Curiously, the dominating themes of Pope Francis’ visit, according to the media, seem to be mixed. The talking heads gush over his limitless warmth and then wring their hands or pump their fists over his “questionable” or “admirable” politics. It seems the Pope of Surprises has managed to unsettle many in politics and the media. While President Obama and Senator Bernie Sanders laud Pope Francis on climate change, Congressman Paul Gosar and the usually unflappable columnist George Will express disdain over it. And yet Republicans celebrate Francis’ stances on issues of life, while Democrats conveniently ignore it. Prior to his arrival in the United States, the Pope was asked about perceptions that overall he is a political liberal, he responded,

“Maybe I have given an impression of being a little bit to the left…But if they want me to recite the creed, I can!”

Which if you really – I mean really – consider this statement, you know exactly what he means. And it is brilliant.

This week has been a week full of surprises. I am meeting anew a Pope who shirks his security detail to be with his people. A Pope who shies away from lavish trappings and sycophantic puffery to, instead, find an sincere opportunity to serve. A Pope who is loved by people of different political persuasions, yet simultaneously makes them all uncomfortable on one issue or another. A Pope who goes to extraordinary lengths for the underdog. A Pope of warmth. Of mercy. Of hope.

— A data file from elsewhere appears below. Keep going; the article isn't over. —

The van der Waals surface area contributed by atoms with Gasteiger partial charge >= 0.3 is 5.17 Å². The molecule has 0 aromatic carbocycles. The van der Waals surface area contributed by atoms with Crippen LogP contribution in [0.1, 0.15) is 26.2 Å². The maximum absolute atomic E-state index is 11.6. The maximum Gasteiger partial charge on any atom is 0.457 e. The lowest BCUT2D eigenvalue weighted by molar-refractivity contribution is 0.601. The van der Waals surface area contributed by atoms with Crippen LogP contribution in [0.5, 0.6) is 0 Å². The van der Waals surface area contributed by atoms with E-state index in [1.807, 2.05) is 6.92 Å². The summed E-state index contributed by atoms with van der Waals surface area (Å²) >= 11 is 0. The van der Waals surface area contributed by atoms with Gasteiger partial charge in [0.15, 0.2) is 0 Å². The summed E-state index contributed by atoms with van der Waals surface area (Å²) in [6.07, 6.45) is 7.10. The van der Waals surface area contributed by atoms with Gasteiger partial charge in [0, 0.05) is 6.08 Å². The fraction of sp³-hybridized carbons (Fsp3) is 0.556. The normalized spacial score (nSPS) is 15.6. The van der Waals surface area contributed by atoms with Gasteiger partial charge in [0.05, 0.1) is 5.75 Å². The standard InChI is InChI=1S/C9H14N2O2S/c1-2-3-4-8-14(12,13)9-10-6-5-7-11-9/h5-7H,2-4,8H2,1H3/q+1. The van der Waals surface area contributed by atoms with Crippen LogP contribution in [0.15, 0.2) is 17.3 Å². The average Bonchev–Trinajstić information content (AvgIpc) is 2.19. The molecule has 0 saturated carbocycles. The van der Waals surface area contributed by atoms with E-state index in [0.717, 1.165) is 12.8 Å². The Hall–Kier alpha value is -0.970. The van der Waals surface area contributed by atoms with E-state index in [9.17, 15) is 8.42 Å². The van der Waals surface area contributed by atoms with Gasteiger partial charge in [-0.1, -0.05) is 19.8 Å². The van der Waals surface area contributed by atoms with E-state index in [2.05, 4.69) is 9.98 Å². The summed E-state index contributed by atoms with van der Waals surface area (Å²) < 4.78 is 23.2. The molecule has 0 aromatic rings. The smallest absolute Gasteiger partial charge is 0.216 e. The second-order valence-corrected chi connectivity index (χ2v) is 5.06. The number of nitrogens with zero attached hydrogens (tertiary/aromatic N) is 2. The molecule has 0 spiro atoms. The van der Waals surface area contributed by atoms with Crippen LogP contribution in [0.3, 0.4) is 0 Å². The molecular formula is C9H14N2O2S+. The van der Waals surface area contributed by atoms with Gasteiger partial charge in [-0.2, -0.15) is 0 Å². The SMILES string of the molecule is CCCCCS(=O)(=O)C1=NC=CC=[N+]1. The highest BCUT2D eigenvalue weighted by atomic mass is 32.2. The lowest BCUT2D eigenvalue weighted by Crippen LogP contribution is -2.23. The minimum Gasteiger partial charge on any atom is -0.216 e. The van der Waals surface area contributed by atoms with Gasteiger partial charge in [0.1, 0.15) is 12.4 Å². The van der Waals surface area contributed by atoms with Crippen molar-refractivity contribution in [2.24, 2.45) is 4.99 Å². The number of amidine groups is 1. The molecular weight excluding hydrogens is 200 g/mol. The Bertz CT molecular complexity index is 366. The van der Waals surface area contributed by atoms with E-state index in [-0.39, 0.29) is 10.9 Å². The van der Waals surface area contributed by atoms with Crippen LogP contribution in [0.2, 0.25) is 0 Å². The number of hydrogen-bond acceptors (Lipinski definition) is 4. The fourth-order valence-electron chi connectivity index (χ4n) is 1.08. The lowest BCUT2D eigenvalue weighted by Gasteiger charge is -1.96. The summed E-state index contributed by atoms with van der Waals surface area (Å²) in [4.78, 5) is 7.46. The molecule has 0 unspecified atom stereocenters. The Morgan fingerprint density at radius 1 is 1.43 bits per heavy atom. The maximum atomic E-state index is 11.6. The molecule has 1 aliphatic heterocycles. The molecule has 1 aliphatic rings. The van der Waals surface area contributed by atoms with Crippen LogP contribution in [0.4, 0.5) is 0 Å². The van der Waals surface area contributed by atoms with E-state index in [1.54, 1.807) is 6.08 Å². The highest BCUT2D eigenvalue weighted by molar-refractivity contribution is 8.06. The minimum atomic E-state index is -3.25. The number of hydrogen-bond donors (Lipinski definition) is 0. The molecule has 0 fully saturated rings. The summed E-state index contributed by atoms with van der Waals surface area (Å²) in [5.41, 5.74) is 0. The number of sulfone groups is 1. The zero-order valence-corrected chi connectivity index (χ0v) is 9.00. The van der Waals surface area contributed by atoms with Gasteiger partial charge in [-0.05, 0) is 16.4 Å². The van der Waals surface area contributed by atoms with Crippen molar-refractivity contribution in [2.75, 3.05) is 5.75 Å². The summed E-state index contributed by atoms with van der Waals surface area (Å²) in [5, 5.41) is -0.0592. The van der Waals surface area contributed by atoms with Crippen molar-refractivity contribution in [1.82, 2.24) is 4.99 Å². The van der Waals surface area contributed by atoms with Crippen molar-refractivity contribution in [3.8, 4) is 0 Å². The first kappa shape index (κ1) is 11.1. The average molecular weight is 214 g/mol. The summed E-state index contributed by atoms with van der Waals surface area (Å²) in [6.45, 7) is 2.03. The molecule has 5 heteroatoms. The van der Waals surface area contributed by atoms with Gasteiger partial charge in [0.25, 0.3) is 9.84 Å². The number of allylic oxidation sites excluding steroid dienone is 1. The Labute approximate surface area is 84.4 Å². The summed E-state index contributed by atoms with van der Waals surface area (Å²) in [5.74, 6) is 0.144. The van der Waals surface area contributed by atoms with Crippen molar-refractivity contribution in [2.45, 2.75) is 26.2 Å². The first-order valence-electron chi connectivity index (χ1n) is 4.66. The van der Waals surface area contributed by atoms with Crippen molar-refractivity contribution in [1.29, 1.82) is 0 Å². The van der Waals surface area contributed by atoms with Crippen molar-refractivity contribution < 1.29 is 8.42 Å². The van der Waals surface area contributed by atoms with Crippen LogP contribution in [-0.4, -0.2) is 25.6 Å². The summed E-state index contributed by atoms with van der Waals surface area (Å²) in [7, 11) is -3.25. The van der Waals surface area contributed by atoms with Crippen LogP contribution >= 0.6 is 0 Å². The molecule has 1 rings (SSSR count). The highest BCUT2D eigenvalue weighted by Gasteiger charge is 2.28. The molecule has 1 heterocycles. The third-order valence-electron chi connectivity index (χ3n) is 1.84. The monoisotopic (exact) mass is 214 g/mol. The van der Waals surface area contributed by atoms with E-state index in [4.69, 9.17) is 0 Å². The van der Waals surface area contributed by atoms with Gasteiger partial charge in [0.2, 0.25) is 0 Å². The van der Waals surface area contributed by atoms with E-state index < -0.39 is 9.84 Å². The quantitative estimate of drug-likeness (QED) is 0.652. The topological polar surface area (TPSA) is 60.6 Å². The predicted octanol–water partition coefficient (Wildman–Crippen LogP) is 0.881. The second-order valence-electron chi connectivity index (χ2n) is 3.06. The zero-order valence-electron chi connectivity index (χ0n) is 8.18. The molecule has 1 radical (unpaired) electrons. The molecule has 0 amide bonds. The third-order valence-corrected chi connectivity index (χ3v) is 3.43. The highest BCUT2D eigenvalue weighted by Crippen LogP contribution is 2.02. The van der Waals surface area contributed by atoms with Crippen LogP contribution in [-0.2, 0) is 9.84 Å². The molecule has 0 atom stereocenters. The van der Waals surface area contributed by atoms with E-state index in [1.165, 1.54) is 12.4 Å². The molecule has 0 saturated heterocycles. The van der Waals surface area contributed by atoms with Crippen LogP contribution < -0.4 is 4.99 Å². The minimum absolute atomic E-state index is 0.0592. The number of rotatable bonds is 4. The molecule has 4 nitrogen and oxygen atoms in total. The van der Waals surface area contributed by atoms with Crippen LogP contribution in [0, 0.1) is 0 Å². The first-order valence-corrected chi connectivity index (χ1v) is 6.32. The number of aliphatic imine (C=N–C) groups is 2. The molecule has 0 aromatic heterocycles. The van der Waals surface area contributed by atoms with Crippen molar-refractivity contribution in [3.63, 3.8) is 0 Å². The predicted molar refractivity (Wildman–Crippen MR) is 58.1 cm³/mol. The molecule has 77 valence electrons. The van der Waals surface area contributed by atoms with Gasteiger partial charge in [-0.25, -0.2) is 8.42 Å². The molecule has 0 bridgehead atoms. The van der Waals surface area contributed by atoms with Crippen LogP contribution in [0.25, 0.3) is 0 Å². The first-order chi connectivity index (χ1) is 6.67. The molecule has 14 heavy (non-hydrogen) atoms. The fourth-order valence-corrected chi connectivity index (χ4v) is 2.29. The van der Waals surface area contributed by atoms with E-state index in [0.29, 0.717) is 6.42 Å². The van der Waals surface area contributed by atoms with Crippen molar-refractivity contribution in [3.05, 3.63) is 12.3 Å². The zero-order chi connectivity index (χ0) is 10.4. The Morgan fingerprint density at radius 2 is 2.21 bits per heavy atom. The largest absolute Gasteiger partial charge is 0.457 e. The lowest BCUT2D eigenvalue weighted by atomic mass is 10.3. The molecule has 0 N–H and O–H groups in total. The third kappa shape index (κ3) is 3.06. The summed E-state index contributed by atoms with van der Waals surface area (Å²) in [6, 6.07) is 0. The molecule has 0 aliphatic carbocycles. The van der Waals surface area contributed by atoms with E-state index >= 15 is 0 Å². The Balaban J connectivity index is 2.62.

And when I consider the Pope I have met once again this week, it is this last virtue – hope – that keeps emerging. Hope literally emanates from this smiling Pontiff, this Pope of Surprises. For increasingly he seems to me a Pope of the Lost Sheep, a Pope of the Prodigal Son, a Pope of the Lost Coin. He is the Pope of the Peripheries. Second chances are here. Grace is coming. Be not afraid. Be not afraid. Now when I think of Pope Francis, I think of the brilliant musing of French poet Charles Peguy from his immortal, The Portal of the Mystery of Hope, in which God considers the value of hope.

 “The faith that I love best, says God, is hope.
Faith doesn’t surprise me.
Its not surprising
I am so resplendent in my creation… 
That in order really not to see me these poor people would have to be blind.
Charity says God, that doesn’t surprise me.
Its not surprising.
These poor creatures are so miserable that unless they had a heart of stone, how could they not have love for one another.
How could they not love their brothers.
How could they not take the bread from their own mouth, their daily bread, in order to give it to the unhappy children who pass by.
And my son had such love for them…
But hope, says God, that is something that surprises me.
Even me.
That is surprising.
That these poor children see how things are going and believe that tomorrow things will go better.
That they see how things are going today and believe that they will go better tomorrow morning.
That is surprising and it’s by far the greatest marvel of our grace.
And I’m surprised by it myself.
And my grace must indeed be an incredible force.”

Are you watching this? Are you paying attention to this Pope?

Because what I’m seeing is Hope.

The perfect virtue for “The Pope of Surprises”.

 

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Image credit: (Raffaele Esposito/ Wiki Commons)